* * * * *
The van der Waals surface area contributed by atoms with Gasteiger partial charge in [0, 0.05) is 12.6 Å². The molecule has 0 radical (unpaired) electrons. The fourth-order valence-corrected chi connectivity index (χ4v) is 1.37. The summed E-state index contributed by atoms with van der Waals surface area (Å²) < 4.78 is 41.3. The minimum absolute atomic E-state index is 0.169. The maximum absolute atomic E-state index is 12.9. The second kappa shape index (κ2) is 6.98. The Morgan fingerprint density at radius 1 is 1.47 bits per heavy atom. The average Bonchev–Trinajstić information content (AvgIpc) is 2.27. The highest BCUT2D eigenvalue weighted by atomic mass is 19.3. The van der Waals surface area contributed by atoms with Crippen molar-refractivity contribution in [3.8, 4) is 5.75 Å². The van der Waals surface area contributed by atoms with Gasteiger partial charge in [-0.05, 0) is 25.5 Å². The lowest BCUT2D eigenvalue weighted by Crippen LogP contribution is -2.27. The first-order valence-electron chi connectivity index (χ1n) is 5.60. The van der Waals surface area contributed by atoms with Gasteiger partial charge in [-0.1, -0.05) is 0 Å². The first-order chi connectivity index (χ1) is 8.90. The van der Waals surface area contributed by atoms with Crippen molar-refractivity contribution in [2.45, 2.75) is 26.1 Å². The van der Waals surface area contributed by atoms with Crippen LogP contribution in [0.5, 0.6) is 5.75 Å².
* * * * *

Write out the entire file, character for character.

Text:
The van der Waals surface area contributed by atoms with Gasteiger partial charge in [0, 0.05) is 12.6 Å². The molecule has 0 radical (unpaired) electrons. The fourth-order valence-corrected chi connectivity index (χ4v) is 1.37. The summed E-state index contributed by atoms with van der Waals surface area (Å²) < 4.78 is 41.3. The minimum absolute atomic E-state index is 0.169. The maximum absolute atomic E-state index is 12.9. The second kappa shape index (κ2) is 6.98. The Morgan fingerprint density at radius 1 is 1.47 bits per heavy atom. The average Bonchev–Trinajstić information content (AvgIpc) is 2.27. The highest BCUT2D eigenvalue weighted by atomic mass is 19.3. The van der Waals surface area contributed by atoms with Crippen molar-refractivity contribution in [3.8, 4) is 5.75 Å². The van der Waals surface area contributed by atoms with Gasteiger partial charge in [-0.05, 0) is 25.5 Å². The lowest BCUT2D eigenvalue weighted by Crippen LogP contribution is -2.27. The first-order valence-electron chi connectivity index (χ1n) is 5.60. The van der Waals surface area contributed by atoms with Gasteiger partial charge in [-0.1, -0.05) is 0 Å². The first-order chi connectivity index (χ1) is 8.90. The van der Waals surface area contributed by atoms with Crippen molar-refractivity contribution in [2.45, 2.75) is 26.1 Å². The van der Waals surface area contributed by atoms with Crippen LogP contribution in [0.5, 0.6) is 5.75 Å².